Travelling in Australia 2020

Everything you 'need to know' and where to go post the Covid19 lockdown.

Your breakaway holiday guide - post Coronavirus
(updated 3rd August 2020)

With lock-down restrictions set to be relaxed over the coming weeks, many of us will be looking to get out of the house and have a breakaway holiday.

Which state you live in will dictate when you can have your breakaway holiday and where you can, with most initial trips likely to be restricted to destinations within your home state. Regardless of where you go, social distancing will still be encouraged, so make sure you pack your Scrubba wash bag to avoid needing to use public washing machines or common facilities.

To help you plan your lock-down breakaway holiday we have compiled the latest guidance on travel restrictions and a list of our top ten destinations for each state.

Latest Updates On State Restrictions & Where To Go

From June 1, ACT residents have been allowed to travel within the state for recreation and holidays. Previously only essential travel was recommended.

However, Canberrans have been urged not to travel to any COVID-19 hot spots in New South Wales or Victoria, after a rise in community transmissions in these states.

To find out more visit the dedicated ACT COVID-19 advice website.

The ACT border has always remained open.

However, anyone travelling from Victoria to the ACT will be denied entry at the NSW border from July 8, unless they are granted an exemption.

After NSW travel restrictions were removed on June 1, residents have yet again been asked to avoid travelling unnecessarily.

Effect from midnight Tuesday, July 21, tightened restrictions have also applied to the NSW/Victoria border zone.

Lord Howe Island will stay closed to visitors until August 3.

The borders of New South Wales have remained open throughout the pandemic, until July 7 when the NSW border was closed to Victoria. Travel across the border is only allowed for work, education, or healthcare purposes.
From June 5 residents have been able to move freely throughout the whole territory, with no restrictions on how far residents can travel from home. Physical distancing and hygiene protocols will still apply.

Also on June 5, all limits were removed on all business, including tourism operations.

On June 15, the enforced mandatory monitored quarantine changed to mandatory self quarantine. Interstate arrivals are now able to choose their own self-quarantine arrangements. This may be in their own home, in private accommodation, or at a commercial accommodation provider at their own expense.

On July 17, the Northern Territory opened its borders and welcomed interstate visitors, with the exclusion of residents from Victoria.

Queensland has closed its border to all residents from Sydney. Premier Annastacia Palaszczuk announced the new restrictions today (July 29) after two teenagers – who returned to Queensland on July 21 from Melbourne, via Sydney – became the first Covid-19 cases in the state since May.

Previously, on July 10, the Queensland border reopened to travellers from every state except Victoria for the first time since March. Further exemptions were then imposed for some regions of Sydney declared ‘hot spots’ due to a second wave of COVID-19 infections. Now, as stated above, no resident from any area of Sydney can enter Queensland.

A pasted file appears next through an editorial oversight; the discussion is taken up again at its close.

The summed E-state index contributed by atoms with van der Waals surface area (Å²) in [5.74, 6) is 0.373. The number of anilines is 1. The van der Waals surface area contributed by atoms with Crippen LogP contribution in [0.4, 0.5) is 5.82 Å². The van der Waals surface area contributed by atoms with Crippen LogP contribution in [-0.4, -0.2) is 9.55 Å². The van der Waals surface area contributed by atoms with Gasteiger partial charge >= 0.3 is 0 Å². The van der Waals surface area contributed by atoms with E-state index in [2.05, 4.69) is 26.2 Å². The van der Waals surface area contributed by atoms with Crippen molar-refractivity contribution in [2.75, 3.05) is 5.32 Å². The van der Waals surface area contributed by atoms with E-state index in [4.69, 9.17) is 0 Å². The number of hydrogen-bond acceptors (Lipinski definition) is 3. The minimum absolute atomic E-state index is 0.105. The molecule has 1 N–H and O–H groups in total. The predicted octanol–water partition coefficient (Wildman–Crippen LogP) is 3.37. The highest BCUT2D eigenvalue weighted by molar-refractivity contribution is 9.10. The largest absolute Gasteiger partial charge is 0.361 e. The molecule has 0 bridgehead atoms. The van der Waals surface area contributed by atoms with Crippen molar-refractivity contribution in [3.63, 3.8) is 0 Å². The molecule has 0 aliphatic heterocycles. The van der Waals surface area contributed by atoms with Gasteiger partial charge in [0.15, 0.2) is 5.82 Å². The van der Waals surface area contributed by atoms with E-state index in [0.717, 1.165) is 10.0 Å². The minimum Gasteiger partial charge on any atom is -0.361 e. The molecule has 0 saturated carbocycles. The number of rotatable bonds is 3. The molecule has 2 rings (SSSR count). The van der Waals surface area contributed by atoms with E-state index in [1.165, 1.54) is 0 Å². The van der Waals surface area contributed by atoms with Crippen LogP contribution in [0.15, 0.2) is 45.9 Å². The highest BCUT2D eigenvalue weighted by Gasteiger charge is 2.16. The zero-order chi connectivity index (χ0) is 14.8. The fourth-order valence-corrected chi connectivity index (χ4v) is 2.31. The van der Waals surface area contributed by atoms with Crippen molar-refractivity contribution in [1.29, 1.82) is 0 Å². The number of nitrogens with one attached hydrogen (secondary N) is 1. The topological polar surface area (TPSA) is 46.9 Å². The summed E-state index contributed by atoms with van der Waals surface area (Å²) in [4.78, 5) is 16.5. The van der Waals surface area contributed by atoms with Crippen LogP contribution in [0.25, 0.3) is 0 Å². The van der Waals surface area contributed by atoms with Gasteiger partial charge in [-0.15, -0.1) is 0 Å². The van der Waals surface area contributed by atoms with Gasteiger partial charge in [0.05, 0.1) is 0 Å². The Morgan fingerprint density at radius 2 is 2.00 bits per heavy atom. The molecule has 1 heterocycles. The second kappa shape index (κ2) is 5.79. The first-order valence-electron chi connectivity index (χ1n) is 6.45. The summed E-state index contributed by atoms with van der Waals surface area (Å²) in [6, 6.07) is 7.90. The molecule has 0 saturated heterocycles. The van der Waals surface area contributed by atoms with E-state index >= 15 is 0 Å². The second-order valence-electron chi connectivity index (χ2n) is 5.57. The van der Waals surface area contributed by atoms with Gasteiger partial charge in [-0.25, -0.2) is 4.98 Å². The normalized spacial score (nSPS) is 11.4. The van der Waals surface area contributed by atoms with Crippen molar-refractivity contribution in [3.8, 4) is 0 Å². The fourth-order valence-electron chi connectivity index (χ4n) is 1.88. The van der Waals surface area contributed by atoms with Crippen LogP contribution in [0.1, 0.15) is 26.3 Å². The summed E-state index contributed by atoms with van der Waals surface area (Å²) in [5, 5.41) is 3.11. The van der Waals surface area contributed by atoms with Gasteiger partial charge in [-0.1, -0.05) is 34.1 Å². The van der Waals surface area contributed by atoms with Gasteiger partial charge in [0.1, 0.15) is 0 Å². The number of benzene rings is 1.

Anyone crossing the border into Queensland also requires a Queensland Entry Pass.

From June 5, Tasmanians have been allowed to travel freely around the state. All Tasmanian residents can also travel to King and Flinders Islands with no need to quarantine, unless they have travelled via mainland Australia.

The Tasmanian border will reopen to South Australia, the Northern Territory and Western Australia on August 7.

Tasmanian Premier Peter Gutwein says the “safe travel bubble” applies to these three states and territories as they are as “equally safe” as Tasmania.

However, anyone from within this ‘travel bubble’ entering Tasmania will undergo a mandatory health check. If they exhibit COVID-19 symptoms, they will need to take a mandatory test. If they refuse the test, they will be ordered into hotel quarantine for 14 days or sent home.

Travellers will be also required to fill out the Good to Go application.


Victoria has declared a state of disaster with level 4 restrictions in place.

Residents in parts of Victoria, including metropolitan Melbourne, are now subjected to a six-week lockdown from 2-8-2020

The borders of Victoria have always remained open to incoming travellers from interstate. However, Victorians cannot travel to any other Australian state without being granted an exemption, as a result of the state’s second wave of COVID-19 infections.
Western Australian residents have been allowed to travel freely throughout the state since May 29, with the exception of the Kimberley, and biosecurity zones in the east Pilbara and Shire of Ngaanyatjarraku. But, as of midday on June 5, these tourist hot spots are also now open to travellers. However, some remote indigenous communities remain off-limits.

Western Australia’s border remains closed to nonresidents.
Interstate residents cannot enter Western Australia without an exemption.
Travel WA
South Australian residents are free to travel around the state.

South Australia has reopened its borders to Western Australia, Tasmania, Queensland, and the Northern Territory.
Entrants from other Australian states (except Victoria) can only enter South Australia if they then self-isolate for 14 days.
As of midnight July 8, anyone entering from Victoria was banned from South Australia, with theonly exception being South Australian residents travelling from Victoria, who are allowed to quarantine in South Australia for 14 days.

But, as of Tuesday July 28, even South Australian residents coming from Victoria will be denied entry.

Travel SA